Jones & Swanson

Facebook Live and Distracted Driving

Technological advancements are credited for many of the safety improvements in automobiles, but technology isn’t always a positive. The advancement of mobile devices, such as cell phones, has created a new danger while behind the wheel. Over the last few years, countless campaigns have been created with a goal of lessening the use of mobile devices while behind the wheel. While some may have worked, the dangers still exist. One of the most recent technological advancements is that of live streaming.

Earlier this month, a twenty-year-old driver in Rhode Island was involved in a serious automobile accident while streaming on Facebook Live. He reached speeds of up to 118 mph and slammed into a garbage truck, causing the driver to cross over three lanes and crash into the highway barrier. The Facebook Live video showed him listening and singing to music, flipping the camera back and forth between himself and the speedometer, and veering in and out of lanes before hitting the truck. Fortunately, he survived – but with serious injuries.

On Wednesday morning, two teenagers in Pennsylvania were involved in a fatal car accident while they were streaming Facebook Live. The video revealed bright lights of a tractor trailer before it crashed into the back of their vehicle. The video also included the sound of screeching tires and voices after the accident. While fault is yet to be determined in the accident, the video is likely to be used as evidence.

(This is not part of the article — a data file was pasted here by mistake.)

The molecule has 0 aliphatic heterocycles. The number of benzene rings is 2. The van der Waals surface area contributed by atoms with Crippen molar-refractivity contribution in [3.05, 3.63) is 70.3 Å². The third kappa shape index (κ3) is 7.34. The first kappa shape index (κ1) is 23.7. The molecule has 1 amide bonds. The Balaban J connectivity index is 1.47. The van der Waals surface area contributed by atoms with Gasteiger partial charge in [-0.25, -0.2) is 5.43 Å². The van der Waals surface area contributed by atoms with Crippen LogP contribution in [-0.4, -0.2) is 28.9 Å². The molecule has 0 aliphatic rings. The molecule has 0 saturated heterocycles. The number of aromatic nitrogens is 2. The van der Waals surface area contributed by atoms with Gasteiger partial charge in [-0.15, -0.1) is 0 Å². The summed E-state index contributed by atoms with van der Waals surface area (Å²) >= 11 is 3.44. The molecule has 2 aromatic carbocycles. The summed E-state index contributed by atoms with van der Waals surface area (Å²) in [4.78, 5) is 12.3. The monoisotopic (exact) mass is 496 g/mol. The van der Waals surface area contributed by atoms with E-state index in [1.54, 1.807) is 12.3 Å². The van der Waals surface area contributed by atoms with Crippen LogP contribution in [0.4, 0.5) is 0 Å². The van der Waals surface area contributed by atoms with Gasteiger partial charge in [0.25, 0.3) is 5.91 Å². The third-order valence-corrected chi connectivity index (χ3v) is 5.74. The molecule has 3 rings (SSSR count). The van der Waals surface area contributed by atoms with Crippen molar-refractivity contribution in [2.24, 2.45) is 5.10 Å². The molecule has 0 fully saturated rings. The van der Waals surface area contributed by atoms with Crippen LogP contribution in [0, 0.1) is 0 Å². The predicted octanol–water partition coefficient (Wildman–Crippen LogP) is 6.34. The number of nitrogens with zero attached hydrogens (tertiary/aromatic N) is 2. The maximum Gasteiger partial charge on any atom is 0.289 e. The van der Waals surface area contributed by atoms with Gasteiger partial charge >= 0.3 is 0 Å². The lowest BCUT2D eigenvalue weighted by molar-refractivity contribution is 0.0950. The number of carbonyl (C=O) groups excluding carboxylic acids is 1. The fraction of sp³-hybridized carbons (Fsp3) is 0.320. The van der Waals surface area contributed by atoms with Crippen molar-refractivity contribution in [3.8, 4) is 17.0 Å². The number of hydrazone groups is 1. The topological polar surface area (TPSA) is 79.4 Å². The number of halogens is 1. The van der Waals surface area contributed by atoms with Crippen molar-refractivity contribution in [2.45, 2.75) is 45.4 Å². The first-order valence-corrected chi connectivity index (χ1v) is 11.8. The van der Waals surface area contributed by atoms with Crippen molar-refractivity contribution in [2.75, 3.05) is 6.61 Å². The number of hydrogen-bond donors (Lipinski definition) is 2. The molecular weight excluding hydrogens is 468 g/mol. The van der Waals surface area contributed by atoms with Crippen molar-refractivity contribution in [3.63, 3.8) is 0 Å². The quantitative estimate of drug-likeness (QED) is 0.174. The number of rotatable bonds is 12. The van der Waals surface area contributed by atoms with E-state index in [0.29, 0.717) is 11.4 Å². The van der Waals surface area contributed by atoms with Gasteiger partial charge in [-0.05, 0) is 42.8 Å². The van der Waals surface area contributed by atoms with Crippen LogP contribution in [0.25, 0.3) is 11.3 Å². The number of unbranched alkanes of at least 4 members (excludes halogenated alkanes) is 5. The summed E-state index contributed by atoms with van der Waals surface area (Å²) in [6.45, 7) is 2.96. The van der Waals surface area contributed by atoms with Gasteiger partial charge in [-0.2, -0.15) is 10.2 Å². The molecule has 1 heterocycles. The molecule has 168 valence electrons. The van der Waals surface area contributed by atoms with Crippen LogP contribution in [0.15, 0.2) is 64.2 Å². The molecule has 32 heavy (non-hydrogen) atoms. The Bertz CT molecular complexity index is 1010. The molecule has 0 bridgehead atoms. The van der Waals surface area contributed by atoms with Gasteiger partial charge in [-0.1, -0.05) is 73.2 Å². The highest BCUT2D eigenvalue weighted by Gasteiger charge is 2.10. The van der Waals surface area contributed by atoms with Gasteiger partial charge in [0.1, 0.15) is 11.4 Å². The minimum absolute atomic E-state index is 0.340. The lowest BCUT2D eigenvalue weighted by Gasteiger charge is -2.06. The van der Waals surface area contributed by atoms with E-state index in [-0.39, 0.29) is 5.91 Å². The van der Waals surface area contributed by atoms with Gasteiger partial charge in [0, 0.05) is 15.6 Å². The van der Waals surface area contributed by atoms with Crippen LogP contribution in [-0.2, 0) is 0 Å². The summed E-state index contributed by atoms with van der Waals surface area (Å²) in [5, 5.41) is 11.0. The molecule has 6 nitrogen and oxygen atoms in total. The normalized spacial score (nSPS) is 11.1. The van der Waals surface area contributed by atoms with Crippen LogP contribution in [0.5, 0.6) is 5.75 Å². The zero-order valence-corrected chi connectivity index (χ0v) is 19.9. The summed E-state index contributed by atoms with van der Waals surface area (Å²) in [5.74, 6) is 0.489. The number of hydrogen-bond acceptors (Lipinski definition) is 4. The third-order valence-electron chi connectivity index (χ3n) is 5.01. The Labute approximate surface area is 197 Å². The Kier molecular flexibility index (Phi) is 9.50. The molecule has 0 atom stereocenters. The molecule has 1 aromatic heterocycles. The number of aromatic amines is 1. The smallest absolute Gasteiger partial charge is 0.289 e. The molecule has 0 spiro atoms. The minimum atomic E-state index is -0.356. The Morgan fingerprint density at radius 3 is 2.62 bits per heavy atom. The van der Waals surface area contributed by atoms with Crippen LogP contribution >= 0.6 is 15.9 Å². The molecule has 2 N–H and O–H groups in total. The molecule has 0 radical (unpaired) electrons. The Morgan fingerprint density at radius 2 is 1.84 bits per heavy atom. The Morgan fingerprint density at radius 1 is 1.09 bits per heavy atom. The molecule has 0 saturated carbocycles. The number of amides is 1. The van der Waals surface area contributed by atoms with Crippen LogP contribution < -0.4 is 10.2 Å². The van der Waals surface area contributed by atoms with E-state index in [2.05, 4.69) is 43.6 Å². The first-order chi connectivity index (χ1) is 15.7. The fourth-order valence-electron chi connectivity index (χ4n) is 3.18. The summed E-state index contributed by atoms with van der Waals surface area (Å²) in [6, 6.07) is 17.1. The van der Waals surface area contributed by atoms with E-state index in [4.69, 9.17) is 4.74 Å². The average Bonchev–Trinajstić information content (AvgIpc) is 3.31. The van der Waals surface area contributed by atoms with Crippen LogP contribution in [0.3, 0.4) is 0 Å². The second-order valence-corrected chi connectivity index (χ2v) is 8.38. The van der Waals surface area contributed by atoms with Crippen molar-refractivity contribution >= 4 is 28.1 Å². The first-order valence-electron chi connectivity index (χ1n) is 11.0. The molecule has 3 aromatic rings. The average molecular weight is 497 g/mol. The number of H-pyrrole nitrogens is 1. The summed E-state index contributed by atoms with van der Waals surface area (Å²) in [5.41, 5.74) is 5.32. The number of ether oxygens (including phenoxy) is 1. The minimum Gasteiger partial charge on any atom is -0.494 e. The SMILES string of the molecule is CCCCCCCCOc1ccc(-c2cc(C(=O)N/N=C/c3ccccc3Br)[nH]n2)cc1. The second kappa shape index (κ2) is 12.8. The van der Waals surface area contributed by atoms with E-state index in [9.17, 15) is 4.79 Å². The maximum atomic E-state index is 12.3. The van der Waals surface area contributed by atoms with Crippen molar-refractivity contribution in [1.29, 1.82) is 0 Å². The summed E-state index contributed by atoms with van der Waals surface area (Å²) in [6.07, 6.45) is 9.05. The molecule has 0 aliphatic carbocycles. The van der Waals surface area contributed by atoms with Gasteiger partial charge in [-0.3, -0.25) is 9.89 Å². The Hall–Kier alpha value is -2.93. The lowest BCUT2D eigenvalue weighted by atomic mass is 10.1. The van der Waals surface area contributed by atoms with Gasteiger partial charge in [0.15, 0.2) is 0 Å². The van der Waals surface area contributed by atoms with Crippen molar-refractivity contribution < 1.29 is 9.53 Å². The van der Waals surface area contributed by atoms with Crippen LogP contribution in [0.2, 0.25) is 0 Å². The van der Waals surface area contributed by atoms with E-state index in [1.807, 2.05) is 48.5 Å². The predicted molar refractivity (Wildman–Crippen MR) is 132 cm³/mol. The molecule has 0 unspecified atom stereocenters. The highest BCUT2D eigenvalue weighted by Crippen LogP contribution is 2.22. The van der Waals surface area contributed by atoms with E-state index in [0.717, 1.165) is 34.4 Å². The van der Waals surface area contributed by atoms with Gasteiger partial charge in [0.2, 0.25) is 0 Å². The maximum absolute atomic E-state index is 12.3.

The advancements in technology we’ve witnessed in recent years is exciting, but can be chilling in situations like these. Live streams and video footage may allow for a better understanding of what happens in auto accidents, but it can also lead to distracted driving crashes.

Distractions don’t always serve as the direct cause of an accident, but studies rank distracted driving high on the list of fatal accidents. Distractions contribute to slower reaction times and leave drivers less-aware of their surroundings. Cell phones, the radio, and passengers are just a few examples of distractions that can cause accidents. Even if your attention is not on the road for a second at most, that’s enough time for a crash to occur.

Distractions can sometimes feel unavoidable while behind the wheel, but it’s important to realize the extreme responsibilities that come with operating a vehicle. No phone call, text, or social media post is worth becoming a crash statistic. For more information on what constitutes distracted driving, call our office or visit our website at

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